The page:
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|Braley Introduces 'Plain Language in Health Insurance Act' to Lower Costs, Cut Confusion|
June 25, 2009
Rep. Bruce Braley (D-Iowa) today introduced the Plain Language in Health Insurance Act, a bill that would require the federal government and private health insurers to write all new healthcare documents in plain, easy-to-understand language.
|Group strives to simplify documents|
May 11, 2009
Utility bills, bank statements and government application forms are among the documents people receive every day but may have trouble understanding.
According to the City of Red Deer’s 2006 census, 7,302 of citizens have brain injuries or developmental disabilities, which the Central Alberta Self Advocates say can affect their ability to read and understand words.
Understanding complex words and paragraphs is also an issue for people who are still learning English.
The solution: Translation services offered by a group of developmentally disabled adults who have become experts at making sense of documents.
Group members have offered a translation service for five years or so, says member Bob Doherty, 54, of Lacombe. Until recently, their work was funded as a pilot project through Persons with Developmental Disabilities.
Now members have formed the not-for-profit Plain Language Society.
Its five teams of translators, including four pairs and one team of three, come from service agencies, including the Lacombe Action Group, Michener Services, Catholic Social Services and Central Alberta Residence Society.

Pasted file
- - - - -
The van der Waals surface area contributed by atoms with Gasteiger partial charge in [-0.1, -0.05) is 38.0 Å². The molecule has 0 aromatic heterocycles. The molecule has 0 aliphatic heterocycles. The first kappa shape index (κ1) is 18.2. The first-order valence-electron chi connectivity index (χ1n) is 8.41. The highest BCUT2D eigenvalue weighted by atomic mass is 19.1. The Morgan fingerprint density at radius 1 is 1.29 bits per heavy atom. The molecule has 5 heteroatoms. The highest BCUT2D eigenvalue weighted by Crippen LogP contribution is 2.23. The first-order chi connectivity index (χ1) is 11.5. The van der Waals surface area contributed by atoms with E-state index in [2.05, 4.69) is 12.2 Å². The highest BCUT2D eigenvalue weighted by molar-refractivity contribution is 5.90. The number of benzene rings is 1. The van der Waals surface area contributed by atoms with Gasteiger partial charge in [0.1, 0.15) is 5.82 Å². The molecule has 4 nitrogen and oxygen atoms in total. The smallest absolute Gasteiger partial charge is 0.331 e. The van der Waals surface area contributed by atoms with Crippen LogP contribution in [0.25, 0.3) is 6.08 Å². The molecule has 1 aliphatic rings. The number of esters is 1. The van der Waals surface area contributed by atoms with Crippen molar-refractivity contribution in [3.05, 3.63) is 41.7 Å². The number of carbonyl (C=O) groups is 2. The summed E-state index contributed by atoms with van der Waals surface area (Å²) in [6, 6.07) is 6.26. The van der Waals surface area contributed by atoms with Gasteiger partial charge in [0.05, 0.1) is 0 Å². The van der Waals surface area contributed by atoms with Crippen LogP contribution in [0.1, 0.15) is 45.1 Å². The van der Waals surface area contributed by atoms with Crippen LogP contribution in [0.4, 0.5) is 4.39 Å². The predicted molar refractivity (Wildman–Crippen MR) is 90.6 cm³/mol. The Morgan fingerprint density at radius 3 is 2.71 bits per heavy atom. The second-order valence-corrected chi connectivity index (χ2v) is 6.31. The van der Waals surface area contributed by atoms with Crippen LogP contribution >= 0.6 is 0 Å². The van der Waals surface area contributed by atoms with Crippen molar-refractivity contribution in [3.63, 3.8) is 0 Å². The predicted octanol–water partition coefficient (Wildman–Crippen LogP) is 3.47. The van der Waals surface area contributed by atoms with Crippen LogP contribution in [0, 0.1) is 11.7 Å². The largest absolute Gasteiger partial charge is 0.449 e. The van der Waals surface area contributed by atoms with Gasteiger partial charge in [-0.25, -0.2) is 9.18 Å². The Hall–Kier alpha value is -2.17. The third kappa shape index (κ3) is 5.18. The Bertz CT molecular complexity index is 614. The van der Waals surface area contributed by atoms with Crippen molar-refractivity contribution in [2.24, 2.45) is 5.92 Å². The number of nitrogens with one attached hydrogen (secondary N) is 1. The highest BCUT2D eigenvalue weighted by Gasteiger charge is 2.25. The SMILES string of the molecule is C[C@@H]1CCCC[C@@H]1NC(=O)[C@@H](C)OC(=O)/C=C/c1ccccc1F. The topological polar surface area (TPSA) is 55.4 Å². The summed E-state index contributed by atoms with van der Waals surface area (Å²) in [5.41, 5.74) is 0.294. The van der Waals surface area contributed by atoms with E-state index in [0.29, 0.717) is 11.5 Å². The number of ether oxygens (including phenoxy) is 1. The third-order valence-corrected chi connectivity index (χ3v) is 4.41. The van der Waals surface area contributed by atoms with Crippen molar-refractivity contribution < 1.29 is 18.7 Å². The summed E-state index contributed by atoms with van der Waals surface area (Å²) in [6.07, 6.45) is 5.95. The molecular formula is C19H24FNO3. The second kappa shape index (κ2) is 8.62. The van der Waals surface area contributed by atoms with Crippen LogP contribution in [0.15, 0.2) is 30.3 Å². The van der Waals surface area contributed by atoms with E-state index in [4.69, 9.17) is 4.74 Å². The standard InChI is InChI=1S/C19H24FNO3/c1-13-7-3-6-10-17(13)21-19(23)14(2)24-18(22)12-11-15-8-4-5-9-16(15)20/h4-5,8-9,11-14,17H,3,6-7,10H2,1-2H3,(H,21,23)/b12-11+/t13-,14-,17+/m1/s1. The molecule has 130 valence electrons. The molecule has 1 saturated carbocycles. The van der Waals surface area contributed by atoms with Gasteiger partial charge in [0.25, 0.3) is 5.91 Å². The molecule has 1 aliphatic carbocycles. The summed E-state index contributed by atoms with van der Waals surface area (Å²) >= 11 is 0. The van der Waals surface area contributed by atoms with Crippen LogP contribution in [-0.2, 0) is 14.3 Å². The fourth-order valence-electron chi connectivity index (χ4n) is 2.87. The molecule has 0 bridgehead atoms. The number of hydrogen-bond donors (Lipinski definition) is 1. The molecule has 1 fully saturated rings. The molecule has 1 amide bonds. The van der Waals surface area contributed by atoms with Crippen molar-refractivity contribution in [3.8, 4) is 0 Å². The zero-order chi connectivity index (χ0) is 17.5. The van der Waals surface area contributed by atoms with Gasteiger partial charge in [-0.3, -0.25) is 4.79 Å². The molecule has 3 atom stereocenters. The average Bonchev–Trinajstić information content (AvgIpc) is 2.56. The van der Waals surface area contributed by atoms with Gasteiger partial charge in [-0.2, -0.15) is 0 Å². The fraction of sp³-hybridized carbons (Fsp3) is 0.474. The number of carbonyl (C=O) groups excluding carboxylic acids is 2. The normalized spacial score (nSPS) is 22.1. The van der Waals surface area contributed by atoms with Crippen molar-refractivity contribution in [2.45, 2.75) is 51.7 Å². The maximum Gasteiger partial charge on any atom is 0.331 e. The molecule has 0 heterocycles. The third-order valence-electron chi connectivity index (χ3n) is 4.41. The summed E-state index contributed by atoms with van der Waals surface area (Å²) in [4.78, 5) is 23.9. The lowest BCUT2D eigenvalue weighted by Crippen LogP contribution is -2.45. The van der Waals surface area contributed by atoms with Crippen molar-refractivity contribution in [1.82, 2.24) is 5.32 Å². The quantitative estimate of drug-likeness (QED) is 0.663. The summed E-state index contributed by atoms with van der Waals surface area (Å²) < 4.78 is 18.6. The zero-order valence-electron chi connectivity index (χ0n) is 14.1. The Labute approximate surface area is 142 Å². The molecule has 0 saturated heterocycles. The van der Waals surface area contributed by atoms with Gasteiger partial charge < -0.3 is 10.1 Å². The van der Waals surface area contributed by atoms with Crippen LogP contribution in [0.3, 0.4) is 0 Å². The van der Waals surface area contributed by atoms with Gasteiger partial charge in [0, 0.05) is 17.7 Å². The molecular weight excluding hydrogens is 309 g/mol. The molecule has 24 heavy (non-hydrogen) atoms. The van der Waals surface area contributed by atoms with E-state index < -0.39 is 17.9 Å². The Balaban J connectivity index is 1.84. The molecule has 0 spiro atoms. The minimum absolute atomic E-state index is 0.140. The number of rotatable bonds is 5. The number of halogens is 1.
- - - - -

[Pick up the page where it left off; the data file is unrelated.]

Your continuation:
|Elderly people with weaker literacy skills have shorter lives: study|
July 23, 2007
Older people who can't read have a greater chance of dying, including from cardiovascular disease, a U.S. study released Monday suggests.
The study, published in the Archives of Internal Medicine, investigated 3,260 U.S. patients over 65 who were on medicare. It indicates that older adults with low literacy levels had a 50 per cent higher mortality rate compared to seniors with better literacy skills.
"The excess number of deaths among people with low literacy was huge. The magnitude of this shocked us," lead author Dr. David Baker, who worked on study with his colleagues from Northwestern University's Feinberg School of Medicine, said in a news release.
Cardiovascular disease was cited in the study as the most common cause of death among those with "inadequate health literacy." The study showed that low health literacy was the top predictor of mortality after smoking, also surpassing income and years of education.
Northwestern began the study in 1997, with study participants from Cleveland, Tampa, Miami and San Antonio.
At the time, participants were asked a variety of personal questions on many areas, such as medical background, education and health behaviours. They were also asked to complete a literacy test where they had to read a variety of health-related materials, such as pill bottles, that required understanding numbers.
|Getting the straight scoop|
February 20, 2007
Consumers and others looking for medical information that is not steeped in technical jargon or written for the highly literate have several choices available.
Full Story: www.washingtonpost.com/wp-dyn/content/article/2007/02/16/AR2007021602311.html
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